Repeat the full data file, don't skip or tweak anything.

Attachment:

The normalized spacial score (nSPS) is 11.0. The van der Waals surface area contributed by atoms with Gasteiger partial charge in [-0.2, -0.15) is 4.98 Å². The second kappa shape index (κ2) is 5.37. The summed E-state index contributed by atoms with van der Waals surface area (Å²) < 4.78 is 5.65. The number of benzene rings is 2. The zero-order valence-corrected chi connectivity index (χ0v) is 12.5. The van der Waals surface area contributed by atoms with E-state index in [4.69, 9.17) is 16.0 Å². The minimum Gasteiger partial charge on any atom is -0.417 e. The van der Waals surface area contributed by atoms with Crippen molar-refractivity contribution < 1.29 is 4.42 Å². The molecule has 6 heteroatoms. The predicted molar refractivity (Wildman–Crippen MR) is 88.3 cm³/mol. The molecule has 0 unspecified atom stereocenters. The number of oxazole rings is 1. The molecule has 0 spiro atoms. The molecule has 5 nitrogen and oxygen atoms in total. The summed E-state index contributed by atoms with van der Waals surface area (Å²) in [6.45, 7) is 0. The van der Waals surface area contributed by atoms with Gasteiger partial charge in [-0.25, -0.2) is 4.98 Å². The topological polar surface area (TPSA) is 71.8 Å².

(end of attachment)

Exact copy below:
The normalized spacial score (nSPS) is 11.0. The van der Waals surface area contributed by atoms with Gasteiger partial charge in [-0.2, -0.15) is 4.98 Å². The second kappa shape index (κ2) is 5.37. The summed E-state index contributed by atoms with van der Waals surface area (Å²) < 4.78 is 5.65. The number of benzene rings is 2. The zero-order valence-corrected chi connectivity index (χ0v) is 12.5. The van der Waals surface area contributed by atoms with E-state index in [4.69, 9.17) is 16.0 Å². The minimum Gasteiger partial charge on any atom is -0.417 e. The van der Waals surface area contributed by atoms with Crippen molar-refractivity contribution < 1.29 is 4.42 Å². The molecule has 6 heteroatoms. The predicted molar refractivity (Wildman–Crippen MR) is 88.3 cm³/mol. The molecule has 0 unspecified atom stereocenters. The number of oxazole rings is 1. The molecule has 0 spiro atoms. The molecule has 5 nitrogen and oxygen atoms in total. The summed E-state index contributed by atoms with van der Waals surface area (Å²) in [6.45, 7) is 0. The van der Waals surface area contributed by atoms with Gasteiger partial charge in [-0.25, -0.2) is 4.98 Å². The topological polar surface area (TPSA) is 71.8 Å².